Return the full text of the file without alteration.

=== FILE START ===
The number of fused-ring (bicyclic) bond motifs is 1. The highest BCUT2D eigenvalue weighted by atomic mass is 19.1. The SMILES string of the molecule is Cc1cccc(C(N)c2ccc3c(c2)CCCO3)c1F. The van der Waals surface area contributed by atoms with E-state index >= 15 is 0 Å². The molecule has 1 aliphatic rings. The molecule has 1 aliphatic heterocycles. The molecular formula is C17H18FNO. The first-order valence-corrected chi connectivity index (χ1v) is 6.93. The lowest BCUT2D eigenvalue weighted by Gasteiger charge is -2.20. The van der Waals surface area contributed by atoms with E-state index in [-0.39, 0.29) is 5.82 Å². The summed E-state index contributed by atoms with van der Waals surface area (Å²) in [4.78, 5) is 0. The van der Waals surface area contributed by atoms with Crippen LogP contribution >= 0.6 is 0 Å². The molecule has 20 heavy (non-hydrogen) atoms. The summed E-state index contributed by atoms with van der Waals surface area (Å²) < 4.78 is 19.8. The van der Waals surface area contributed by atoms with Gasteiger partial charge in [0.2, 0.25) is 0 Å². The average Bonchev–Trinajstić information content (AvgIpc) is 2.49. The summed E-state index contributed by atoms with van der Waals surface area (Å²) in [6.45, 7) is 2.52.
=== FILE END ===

The number of fused-ring (bicyclic) bond motifs is 1. The highest BCUT2D eigenvalue weighted by atomic mass is 19.1. The SMILES string of the molecule is Cc1cccc(C(N)c2ccc3c(c2)CCCO3)c1F. The van der Waals surface area contributed by atoms with E-state index >= 15 is 0 Å². The molecule has 1 aliphatic rings. The molecule has 1 aliphatic heterocycles. The molecular formula is C17H18FNO. The first-order valence-corrected chi connectivity index (χ1v) is 6.93. The lowest BCUT2D eigenvalue weighted by Gasteiger charge is -2.20. The van der Waals surface area contributed by atoms with E-state index in [-0.39, 0.29) is 5.82 Å². The summed E-state index contributed by atoms with van der Waals surface area (Å²) in [4.78, 5) is 0. The van der Waals surface area contributed by atoms with Crippen LogP contribution >= 0.6 is 0 Å². The molecule has 20 heavy (non-hydrogen) atoms. The summed E-state index contributed by atoms with van der Waals surface area (Å²) < 4.78 is 19.8. The van der Waals surface area contributed by atoms with Gasteiger partial charge in [0.2, 0.25) is 0 Å². The average Bonchev–Trinajstić information content (AvgIpc) is 2.49. The summed E-state index contributed by atoms with van der Waals surface area (Å²) in [6.45, 7) is 2.52.